“I think part of the significance of Adriana’s research is studying one site in depth, while also placing it in context as part of a larger cultural landscape, by looking at villas up and down the coast,” said Andrew Johnston, director of UVA’s program in historic preservation and Giorgis’ adviser. “That context is so valuable, and she has done an extraordinary amount of work to position herself to make contact with government agencies and make recommendations, backed up by extensive documentation.”

It was also, Johnston points out, quite a logistical undertaking. Giorgis did a lot of behind-the-scenes work applying for grants and securing funding, reaching out to faculty members and government agencies and recruiting classmates to her project.

“Adriana is extremely self-motivated and she was ready and willing to meet the people, make the phone calls and do the work that would make all of this happen,” he said. “She pulled together quite a community to support this research.”

Her double major, combining architecture with an interdisciplinary course of study she created herself to encompass arts administration – focused on the management of arts businesses – historic preservation and art history, offered a valuable combination of skills.

“The double-major option really allowed Adriana to shape her own studies, and to make her project what it was,” Johnston said. “For students willing to take on the work, that flexibility has great value and I am glad that UVA supports it.”

When she wasn’t researching Italian villas, Giorgis spent a lot of time researching a very different, but equally intriguing landscape: the Arctic.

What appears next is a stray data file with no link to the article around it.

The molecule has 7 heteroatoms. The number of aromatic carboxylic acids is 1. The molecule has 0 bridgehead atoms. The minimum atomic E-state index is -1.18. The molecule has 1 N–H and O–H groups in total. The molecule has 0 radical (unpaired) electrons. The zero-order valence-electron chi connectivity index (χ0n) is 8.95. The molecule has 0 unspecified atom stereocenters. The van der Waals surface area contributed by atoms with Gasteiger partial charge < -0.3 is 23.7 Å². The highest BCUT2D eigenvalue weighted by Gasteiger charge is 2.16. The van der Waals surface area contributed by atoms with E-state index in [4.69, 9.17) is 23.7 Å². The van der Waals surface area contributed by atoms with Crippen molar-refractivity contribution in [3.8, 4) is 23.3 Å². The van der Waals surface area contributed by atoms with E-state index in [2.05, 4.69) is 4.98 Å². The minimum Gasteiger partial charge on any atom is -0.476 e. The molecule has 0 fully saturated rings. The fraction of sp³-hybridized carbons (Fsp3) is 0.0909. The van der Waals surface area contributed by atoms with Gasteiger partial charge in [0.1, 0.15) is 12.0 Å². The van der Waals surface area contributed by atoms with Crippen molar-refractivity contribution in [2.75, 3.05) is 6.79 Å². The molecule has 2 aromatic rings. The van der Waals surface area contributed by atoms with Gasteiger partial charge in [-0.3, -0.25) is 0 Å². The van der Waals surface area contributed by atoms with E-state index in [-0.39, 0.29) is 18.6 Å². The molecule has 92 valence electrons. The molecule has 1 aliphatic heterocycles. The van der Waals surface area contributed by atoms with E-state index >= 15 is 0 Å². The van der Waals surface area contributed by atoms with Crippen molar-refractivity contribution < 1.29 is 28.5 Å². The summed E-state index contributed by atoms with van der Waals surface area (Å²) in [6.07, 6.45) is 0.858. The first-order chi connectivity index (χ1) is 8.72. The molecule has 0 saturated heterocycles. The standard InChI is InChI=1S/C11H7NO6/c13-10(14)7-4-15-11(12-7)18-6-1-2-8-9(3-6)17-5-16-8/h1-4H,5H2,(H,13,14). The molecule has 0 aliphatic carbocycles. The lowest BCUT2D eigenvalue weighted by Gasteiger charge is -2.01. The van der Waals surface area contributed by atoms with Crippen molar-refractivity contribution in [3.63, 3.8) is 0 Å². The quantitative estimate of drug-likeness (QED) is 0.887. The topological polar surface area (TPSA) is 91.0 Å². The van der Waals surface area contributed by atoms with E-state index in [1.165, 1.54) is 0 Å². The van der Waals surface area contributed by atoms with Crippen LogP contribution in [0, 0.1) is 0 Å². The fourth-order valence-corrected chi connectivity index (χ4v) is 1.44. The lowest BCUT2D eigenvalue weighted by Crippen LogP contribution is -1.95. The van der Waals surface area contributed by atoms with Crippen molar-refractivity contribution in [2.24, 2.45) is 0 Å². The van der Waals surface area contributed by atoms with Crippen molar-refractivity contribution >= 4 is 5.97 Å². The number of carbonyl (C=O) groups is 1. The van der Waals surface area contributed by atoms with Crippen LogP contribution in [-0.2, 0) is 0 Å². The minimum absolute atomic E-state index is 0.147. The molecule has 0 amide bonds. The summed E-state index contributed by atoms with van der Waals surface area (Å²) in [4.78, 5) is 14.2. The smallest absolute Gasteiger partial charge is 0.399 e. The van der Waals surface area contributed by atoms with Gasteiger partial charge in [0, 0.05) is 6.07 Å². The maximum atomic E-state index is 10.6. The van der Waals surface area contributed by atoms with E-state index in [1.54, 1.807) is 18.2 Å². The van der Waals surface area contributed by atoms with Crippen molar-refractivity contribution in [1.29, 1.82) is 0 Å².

Giorgis was a research assistant for assistant professor Matthew Jull, who co-directs the Arctic Design Group with fellow faculty member Leena Cho, looking at the challenges and possibilities of designing for a harsh, rapidly changing environment that could see more development in the coming decades.

Giorgis helped Jull build an interactive installation, “Arctic Portals,” that is now on display in an Anchorage, Alaska museum, teaching visitors about various aspects of the Arctic environment.

Such work consumes a lot of time, and Giorgis said that her architecture classmates have become some of her closest friends at UVA.

“We spend a lot of mornings and late nights here, and it creates a tight bond,” she said. Fellow European students also served as a sort of “family” when she first came to UVA from a boarding school in England. It was a big, but ultimately rewarding transition.

“The States is a cultural shock in so many ways,” she said. “From the outside, you think of the different states as very similar, but then you dive in and realize just how different everything is.”

Four years later, she feels more comfortable in her adopted culture and plans to stay for at least a few more years, using the remaining year of her visa to work in New York City and then returning to graduate school.

“I have learned a lot,” she said. “The other day, I was laughing at a movie and realized that, even a year ago, I might not have gotten the jokes.”

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Caroline Newman

Associate Editor Office of University Communications